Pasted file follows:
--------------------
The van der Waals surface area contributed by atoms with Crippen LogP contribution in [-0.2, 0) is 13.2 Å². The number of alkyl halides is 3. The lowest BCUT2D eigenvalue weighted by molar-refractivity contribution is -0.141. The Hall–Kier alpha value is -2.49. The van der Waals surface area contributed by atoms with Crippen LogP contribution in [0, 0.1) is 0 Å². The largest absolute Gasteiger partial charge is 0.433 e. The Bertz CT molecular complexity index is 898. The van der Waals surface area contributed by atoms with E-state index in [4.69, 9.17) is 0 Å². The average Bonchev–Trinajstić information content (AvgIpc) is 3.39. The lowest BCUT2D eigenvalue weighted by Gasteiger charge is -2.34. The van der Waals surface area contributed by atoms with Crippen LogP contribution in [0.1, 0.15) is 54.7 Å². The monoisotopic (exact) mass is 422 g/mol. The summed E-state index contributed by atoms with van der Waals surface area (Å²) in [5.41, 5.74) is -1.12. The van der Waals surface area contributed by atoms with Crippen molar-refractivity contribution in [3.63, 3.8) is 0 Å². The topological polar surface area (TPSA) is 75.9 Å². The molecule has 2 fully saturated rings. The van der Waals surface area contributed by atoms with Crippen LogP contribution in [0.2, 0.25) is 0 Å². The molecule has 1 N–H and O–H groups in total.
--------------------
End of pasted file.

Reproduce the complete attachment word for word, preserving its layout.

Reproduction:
The van der Waals surface area contributed by atoms with Crippen LogP contribution in [-0.2, 0) is 13.2 Å². The number of alkyl halides is 3. The lowest BCUT2D eigenvalue weighted by molar-refractivity contribution is -0.141. The Hall–Kier alpha value is -2.49. The van der Waals surface area contributed by atoms with Crippen LogP contribution in [0, 0.1) is 0 Å². The largest absolute Gasteiger partial charge is 0.433 e. The Bertz CT molecular complexity index is 898. The van der Waals surface area contributed by atoms with E-state index in [4.69, 9.17) is 0 Å². The average Bonchev–Trinajstić information content (AvgIpc) is 3.39. The lowest BCUT2D eigenvalue weighted by Gasteiger charge is -2.34. The van der Waals surface area contributed by atoms with Crippen LogP contribution in [0.1, 0.15) is 54.7 Å². The monoisotopic (exact) mass is 422 g/mol. The summed E-state index contributed by atoms with van der Waals surface area (Å²) in [5.41, 5.74) is -1.12. The van der Waals surface area contributed by atoms with Crippen molar-refractivity contribution in [3.63, 3.8) is 0 Å². The topological polar surface area (TPSA) is 75.9 Å². The molecule has 2 fully saturated rings. The van der Waals surface area contributed by atoms with Crippen LogP contribution in [0.2, 0.25) is 0 Å². The molecule has 1 N–H and O–H groups in total.